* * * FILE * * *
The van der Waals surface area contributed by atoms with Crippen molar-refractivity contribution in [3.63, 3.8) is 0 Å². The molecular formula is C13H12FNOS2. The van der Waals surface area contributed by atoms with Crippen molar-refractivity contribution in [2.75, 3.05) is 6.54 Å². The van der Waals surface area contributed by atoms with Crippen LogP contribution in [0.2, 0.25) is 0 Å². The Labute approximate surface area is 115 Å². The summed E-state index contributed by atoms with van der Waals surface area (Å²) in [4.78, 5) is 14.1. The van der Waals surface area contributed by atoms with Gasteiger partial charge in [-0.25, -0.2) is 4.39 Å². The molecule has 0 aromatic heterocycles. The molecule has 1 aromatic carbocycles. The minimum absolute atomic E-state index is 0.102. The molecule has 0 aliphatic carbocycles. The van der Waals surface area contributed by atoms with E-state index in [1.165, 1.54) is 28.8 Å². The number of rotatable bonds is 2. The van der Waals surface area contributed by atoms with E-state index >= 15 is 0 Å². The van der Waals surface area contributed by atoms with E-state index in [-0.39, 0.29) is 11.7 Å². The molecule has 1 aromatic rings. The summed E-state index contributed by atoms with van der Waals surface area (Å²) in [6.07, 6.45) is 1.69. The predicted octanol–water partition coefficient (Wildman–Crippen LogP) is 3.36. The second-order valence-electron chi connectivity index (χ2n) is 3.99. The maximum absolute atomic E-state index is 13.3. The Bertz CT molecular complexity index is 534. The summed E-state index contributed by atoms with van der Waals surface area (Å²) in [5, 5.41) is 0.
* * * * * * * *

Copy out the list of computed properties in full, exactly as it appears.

The van der Waals surface area contributed by atoms with Crippen molar-refractivity contribution in [3.63, 3.8) is 0 Å². The molecular formula is C13H12FNOS2. The van der Waals surface area contributed by atoms with Crippen molar-refractivity contribution in [2.75, 3.05) is 6.54 Å². The van der Waals surface area contributed by atoms with Crippen LogP contribution in [0.2, 0.25) is 0 Å². The Labute approximate surface area is 115 Å². The summed E-state index contributed by atoms with van der Waals surface area (Å²) in [4.78, 5) is 14.1. The van der Waals surface area contributed by atoms with Gasteiger partial charge in [-0.25, -0.2) is 4.39 Å². The molecule has 0 aromatic heterocycles. The molecule has 1 aromatic carbocycles. The minimum absolute atomic E-state index is 0.102. The molecule has 0 aliphatic carbocycles. The van der Waals surface area contributed by atoms with E-state index in [1.165, 1.54) is 28.8 Å². The number of rotatable bonds is 2. The van der Waals surface area contributed by atoms with E-state index >= 15 is 0 Å². The van der Waals surface area contributed by atoms with E-state index in [-0.39, 0.29) is 11.7 Å². The molecule has 1 aromatic rings. The summed E-state index contributed by atoms with van der Waals surface area (Å²) in [6.07, 6.45) is 1.69. The predicted octanol–water partition coefficient (Wildman–Crippen LogP) is 3.36. The second-order valence-electron chi connectivity index (χ2n) is 3.99. The maximum absolute atomic E-state index is 13.3. The Bertz CT molecular complexity index is 534. The summed E-state index contributed by atoms with van der Waals surface area (Å²) in [5, 5.41) is 0.